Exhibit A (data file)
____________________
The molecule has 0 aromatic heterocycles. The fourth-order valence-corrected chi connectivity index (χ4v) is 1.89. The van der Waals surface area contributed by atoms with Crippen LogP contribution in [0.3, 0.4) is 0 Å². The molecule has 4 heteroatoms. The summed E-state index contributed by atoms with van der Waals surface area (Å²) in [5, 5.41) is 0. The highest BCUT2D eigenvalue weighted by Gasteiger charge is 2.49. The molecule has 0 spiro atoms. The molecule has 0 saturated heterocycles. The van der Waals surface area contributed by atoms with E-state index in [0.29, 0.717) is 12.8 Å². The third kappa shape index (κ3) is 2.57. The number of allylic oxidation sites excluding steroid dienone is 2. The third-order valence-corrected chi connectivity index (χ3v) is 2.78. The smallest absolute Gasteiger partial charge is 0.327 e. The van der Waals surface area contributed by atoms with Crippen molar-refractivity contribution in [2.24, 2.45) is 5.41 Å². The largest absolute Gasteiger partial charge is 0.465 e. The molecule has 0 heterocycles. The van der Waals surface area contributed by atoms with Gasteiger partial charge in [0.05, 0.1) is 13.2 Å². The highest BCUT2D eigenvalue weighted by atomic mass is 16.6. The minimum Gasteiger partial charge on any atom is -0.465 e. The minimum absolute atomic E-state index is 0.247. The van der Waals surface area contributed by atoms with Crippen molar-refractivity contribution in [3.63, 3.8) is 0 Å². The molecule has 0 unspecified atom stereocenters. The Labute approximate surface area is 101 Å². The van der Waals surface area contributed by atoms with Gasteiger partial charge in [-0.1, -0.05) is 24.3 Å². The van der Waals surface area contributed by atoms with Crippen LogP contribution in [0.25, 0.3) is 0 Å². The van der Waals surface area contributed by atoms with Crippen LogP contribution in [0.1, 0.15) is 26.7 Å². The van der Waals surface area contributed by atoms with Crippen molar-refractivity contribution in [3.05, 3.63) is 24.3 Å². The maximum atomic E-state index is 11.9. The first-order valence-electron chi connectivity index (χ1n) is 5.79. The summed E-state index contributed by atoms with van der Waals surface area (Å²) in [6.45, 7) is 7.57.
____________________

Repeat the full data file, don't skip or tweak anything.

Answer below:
The molecule has 0 aromatic heterocycles. The fourth-order valence-corrected chi connectivity index (χ4v) is 1.89. The van der Waals surface area contributed by atoms with Crippen LogP contribution in [0.3, 0.4) is 0 Å². The molecule has 4 heteroatoms. The summed E-state index contributed by atoms with van der Waals surface area (Å²) in [5, 5.41) is 0. The highest BCUT2D eigenvalue weighted by Gasteiger charge is 2.49. The molecule has 0 spiro atoms. The molecule has 0 saturated heterocycles. The van der Waals surface area contributed by atoms with E-state index in [0.29, 0.717) is 12.8 Å². The third kappa shape index (κ3) is 2.57. The number of allylic oxidation sites excluding steroid dienone is 2. The third-order valence-corrected chi connectivity index (χ3v) is 2.78. The smallest absolute Gasteiger partial charge is 0.327 e. The van der Waals surface area contributed by atoms with Crippen molar-refractivity contribution in [2.24, 2.45) is 5.41 Å². The largest absolute Gasteiger partial charge is 0.465 e. The molecule has 0 heterocycles. The van der Waals surface area contributed by atoms with Gasteiger partial charge in [0.05, 0.1) is 13.2 Å². The highest BCUT2D eigenvalue weighted by atomic mass is 16.6. The minimum Gasteiger partial charge on any atom is -0.465 e. The minimum absolute atomic E-state index is 0.247. The van der Waals surface area contributed by atoms with Crippen molar-refractivity contribution in [3.63, 3.8) is 0 Å². The molecule has 0 unspecified atom stereocenters. The Labute approximate surface area is 101 Å². The van der Waals surface area contributed by atoms with Gasteiger partial charge in [-0.1, -0.05) is 24.3 Å². The van der Waals surface area contributed by atoms with Crippen LogP contribution in [0.25, 0.3) is 0 Å². The van der Waals surface area contributed by atoms with Crippen LogP contribution in [0.1, 0.15) is 26.7 Å². The van der Waals surface area contributed by atoms with Crippen molar-refractivity contribution in [3.05, 3.63) is 24.3 Å². The maximum atomic E-state index is 11.9. The first-order valence-electron chi connectivity index (χ1n) is 5.79. The summed E-state index contributed by atoms with van der Waals surface area (Å²) in [6.45, 7) is 7.57.